Joaquín Torres-García - Latin America New York Tuesday, November 21, 2017 | Phillips

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  • Provenance

    Collection of Dr. J.F.S. Esser, Monaco (acquired directly from the artist circa 1928)
    By descent to Private Collection of Annie Ansaldi-Esser, France
    Thence by descent to the previous owner

  • Exhibited

    The Netherlands, Singer Museum, Mondriaan, Breitner, Sluijters e.a.: de onstuitbare verzamelaar J.F.S. Esser, December 13, 2005–April 28, 2006

  • Literature

    Mondriaan, Breitner, Sluijters e.a.: de onstuitbare verzamelaar J.F.S. Esser, exh. cat., Singer Museum, The Netherlands, 2005-2006, p. 54 (illustrated)

  • Catalogue Essay

    Dr. J.F.S. Esser (1877-1946) was a true Renaissance man. Not only an innovative surgeon who pioneered plastic surgery, he was also a casino owner, a seigneur and even a vaudeville impresario. In addition to his many accomplishments in the field of medicine, Esser was passionate about art. Esser’s patient, the artist Jan Sluijters, opened his eyes to the world of Dutch modernism, including Leo Gestel, Piet van der Hem and Piet Mondrian. Between 1906 and 1912, Esser collected over 1000 artworks, many of which he traded for his medical services. In 1906, the Singer Museum in Laren curated an exhibition titled The Unstoppable Collector J.F.S. Esser, which showed a wide range of his collection, demonstrating how important Esser was to the adaptation of modern art in The Netherlands. It is no surprise that Esser’s taste in art led him to the Uruguayan artist Joaquín Torres-García, who spent over forty years living abroad in Europe. During a period in Paris that began in 1926, Torres-García met Piet Mondrian. Along with Michel Seuphor, Mondrian and Torres-García would go on to found the movement Cercle et Carré (Circle and Square). Painted during this period, the present lot exemplifies Torres-García's early experiments in Constructivism, as portrayed in the gridded pictorial landscape that breaks down the scene into flat, simplified shapes.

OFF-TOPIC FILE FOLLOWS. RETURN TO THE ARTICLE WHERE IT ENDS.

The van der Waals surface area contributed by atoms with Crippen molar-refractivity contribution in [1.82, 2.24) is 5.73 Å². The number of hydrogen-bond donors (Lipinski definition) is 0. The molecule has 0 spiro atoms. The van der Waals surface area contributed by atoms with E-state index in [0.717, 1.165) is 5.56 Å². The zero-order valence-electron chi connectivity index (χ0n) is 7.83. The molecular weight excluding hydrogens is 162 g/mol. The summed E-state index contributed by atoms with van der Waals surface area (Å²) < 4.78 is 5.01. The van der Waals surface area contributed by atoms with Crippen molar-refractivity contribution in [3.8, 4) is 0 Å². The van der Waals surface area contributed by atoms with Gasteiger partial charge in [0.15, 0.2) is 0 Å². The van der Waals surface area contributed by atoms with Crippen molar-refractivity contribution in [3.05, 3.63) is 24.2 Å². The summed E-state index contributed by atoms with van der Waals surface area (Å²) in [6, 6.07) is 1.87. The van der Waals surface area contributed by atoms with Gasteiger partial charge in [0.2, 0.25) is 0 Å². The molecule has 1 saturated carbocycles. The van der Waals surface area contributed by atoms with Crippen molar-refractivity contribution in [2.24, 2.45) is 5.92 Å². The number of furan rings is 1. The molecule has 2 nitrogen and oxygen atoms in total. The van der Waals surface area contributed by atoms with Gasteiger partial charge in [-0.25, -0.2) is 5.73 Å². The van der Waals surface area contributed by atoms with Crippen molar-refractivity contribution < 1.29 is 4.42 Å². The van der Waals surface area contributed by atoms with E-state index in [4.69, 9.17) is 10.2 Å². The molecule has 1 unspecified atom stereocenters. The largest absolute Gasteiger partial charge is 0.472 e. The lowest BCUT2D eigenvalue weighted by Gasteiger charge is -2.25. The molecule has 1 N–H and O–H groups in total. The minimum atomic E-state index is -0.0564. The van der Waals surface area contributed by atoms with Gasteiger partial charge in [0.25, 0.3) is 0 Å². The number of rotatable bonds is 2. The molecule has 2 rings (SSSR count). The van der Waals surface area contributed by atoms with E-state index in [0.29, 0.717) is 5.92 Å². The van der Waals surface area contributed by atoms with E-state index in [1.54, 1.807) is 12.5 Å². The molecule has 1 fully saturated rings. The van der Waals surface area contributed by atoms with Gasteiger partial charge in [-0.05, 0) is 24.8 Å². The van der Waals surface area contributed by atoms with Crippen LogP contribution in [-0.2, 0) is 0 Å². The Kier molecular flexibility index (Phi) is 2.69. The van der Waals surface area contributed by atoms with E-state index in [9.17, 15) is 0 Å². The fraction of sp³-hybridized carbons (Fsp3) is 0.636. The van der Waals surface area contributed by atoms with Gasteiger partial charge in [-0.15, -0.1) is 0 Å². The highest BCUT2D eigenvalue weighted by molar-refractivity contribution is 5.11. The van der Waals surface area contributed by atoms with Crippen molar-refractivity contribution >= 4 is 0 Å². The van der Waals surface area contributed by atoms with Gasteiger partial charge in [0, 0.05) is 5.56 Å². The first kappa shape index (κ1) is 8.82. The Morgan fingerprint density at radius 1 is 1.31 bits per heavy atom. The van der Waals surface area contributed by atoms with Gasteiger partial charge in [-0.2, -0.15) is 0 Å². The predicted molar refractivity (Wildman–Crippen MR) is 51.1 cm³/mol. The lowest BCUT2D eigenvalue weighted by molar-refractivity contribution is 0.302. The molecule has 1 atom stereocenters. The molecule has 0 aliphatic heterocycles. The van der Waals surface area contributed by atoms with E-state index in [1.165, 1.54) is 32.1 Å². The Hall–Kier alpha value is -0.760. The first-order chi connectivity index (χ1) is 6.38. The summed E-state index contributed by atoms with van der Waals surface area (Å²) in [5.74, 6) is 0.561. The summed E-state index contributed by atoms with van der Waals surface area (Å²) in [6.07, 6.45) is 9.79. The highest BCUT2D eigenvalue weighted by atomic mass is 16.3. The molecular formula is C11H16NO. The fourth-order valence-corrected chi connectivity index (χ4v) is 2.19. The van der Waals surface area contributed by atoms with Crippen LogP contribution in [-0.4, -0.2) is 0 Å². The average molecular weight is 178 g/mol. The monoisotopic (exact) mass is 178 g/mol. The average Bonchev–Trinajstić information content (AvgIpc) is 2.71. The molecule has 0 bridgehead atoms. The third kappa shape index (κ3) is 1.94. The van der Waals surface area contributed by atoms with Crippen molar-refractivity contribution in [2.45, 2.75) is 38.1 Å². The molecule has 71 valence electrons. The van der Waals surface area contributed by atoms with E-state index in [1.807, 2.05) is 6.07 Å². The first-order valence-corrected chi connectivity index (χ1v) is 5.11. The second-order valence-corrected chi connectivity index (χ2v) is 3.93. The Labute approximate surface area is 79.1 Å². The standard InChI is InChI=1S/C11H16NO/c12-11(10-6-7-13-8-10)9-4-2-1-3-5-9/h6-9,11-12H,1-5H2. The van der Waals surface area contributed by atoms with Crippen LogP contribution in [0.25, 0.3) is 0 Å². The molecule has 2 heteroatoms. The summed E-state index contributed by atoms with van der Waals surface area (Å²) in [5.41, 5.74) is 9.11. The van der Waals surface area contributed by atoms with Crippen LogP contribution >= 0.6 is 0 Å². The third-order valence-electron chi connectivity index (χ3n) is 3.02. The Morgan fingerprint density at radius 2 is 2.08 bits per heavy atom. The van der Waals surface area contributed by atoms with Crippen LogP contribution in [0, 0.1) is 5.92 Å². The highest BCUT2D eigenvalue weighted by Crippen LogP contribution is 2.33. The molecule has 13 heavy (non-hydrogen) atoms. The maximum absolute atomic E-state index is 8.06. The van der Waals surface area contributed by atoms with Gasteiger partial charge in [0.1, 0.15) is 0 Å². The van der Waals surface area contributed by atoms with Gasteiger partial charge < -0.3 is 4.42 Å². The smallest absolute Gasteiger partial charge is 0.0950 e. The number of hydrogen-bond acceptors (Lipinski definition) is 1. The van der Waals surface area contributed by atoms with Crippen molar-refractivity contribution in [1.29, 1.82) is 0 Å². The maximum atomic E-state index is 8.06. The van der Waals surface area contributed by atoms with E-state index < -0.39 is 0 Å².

• Artist Biography

    Joaquín Torres-García

    Uruguayan • 1874 - 1949

    Joaquín Torres-García was born in Montevideo and moved to Barcelona with his family, studying at the Escuela Oficial de Bellas Artes. The Catalan Noucentismo movement provided the foundation for his artistic development. His work was also influenced by Neo-Plasticism, Cubism and Vibrationism, which fused Cubism and Futurism with urban imagery.

    Torres-García returned to Uruguay after a 43-year absence. While at home, he continued to develop his iconic style of Constructive Universalism, a chief contribution to modernism that affected many younger generations of Uruguayan artists. This style aspired to establish a universal structural unity through synthetic abstraction. In order to accomplish this, Torres-García synthesized rather than analyzed the quotidian elements and urban scenes from reality. While remaining in the world of figuration, he integrated abstraction's structural grids within the composition, also incorporating pre-Columbian aesthetics.

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Straatscène met wagen

signed and dated "J Torres GARCIA 28" upper left
oil on canvas
14 1/4 x 20 5/8 in. (36.2 x 52.4 cm)
Painted in 1928, this work is accompanied by a certificate of authenticity signed by Cecilia de Torres and is no. 1928.226 in the Joaquín Torres-García Online Catalogue Raisonné.

$60,000 - 80,000 

Sold for $62,500

Contact Specialist
Kaeli Deane
Head of Department, Americas
New York
+1 212 940 1352

Latin America

New York Auction 21 November 2017